The Command byte 12 is an instruction to the positioner. The Command Data field 14 contains data pertinent to the command. In commands which do not have any data, the Command Data 14 field does not exist. The 16-bit CRC field 16 is a 16-bit Cyclic Redundancy Check performed on all bytes of the packet (except the CRC bytes). The CRC is computed using the CRC-16 algorithm set forth below. If the receiving positioner computes a different CRC value for the packet, the packet is rejected without a response.

The CRC-16 is computed using the following algorithm:

______________________________________crc = 0;  /* initialize CRC to zero */for (k = 0; K < paksize; k++)  /*for each byte in packet */b = pakarray k!;  /* get byte from packet array */for (i = 0; i < 8; i++){if ((b & 0x01)   (crc & 0x01))crc = (crc >> 1)   0xA001;elsecrc = crc >> 1:B = B >> 1;  /* check next bit */}}______________________________________

The positioner can have up to 256 instructions. In the preferred embodiment, seven (7) instructions are provided. The ICP 1 can command the positioner to: a) set the value of a specified parameter (FIG. 3); b) read the value of a specified parameter (FIG. 4); c) control the positioner setpoint from a remote computer (FIG. 6); d) request the positioner to return the present status (FIG. 7); e) read the byte value in a specified EEPROM location (FIG. 10); f) set the value of a specified location in external EEPROM memory (FIG. 12); or g) select system operating mode (FIG. 13).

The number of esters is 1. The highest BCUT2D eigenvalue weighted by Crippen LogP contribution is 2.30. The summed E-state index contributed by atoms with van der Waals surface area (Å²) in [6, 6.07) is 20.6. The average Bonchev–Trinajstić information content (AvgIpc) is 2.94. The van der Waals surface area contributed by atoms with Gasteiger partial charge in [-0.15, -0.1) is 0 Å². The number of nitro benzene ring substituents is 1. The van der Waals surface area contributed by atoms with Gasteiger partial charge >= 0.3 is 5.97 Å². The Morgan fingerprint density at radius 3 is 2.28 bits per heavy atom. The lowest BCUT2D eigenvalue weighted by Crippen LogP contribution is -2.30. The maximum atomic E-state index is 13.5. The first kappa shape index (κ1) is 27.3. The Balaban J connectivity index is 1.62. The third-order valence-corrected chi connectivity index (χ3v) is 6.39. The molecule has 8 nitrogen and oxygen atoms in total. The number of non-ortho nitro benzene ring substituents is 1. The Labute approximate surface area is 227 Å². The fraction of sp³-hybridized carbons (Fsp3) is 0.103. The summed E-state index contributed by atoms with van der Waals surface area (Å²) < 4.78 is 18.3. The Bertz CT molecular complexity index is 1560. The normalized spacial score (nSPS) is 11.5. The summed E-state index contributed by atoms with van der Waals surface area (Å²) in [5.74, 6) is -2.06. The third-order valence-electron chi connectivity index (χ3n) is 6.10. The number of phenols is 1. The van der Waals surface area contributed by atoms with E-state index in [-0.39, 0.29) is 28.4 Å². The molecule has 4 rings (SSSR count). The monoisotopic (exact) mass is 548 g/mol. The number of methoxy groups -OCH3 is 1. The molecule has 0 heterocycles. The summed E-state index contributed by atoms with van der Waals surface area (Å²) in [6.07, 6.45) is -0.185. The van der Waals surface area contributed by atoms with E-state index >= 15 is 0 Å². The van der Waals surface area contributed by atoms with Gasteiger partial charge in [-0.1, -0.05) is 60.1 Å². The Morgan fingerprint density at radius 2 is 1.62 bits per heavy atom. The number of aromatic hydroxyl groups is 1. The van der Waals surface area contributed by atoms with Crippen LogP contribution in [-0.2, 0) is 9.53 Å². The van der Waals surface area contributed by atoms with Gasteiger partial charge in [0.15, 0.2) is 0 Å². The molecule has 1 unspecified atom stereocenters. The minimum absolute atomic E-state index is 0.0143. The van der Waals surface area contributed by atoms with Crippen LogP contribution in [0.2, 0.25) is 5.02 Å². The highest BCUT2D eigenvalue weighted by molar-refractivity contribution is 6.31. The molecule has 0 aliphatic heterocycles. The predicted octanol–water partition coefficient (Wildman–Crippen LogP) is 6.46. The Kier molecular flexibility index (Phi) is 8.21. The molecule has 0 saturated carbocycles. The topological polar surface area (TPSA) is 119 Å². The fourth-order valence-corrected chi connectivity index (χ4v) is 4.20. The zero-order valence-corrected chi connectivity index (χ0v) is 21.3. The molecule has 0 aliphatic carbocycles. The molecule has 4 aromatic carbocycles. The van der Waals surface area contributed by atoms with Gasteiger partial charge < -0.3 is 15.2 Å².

All packets sent and received contain the "unit address," which is the address of the positioner. The controller is not addressed in the response. Instead, the unit address is included in the response packet to insure the ICP 1 that it is communicating with the proper positioner.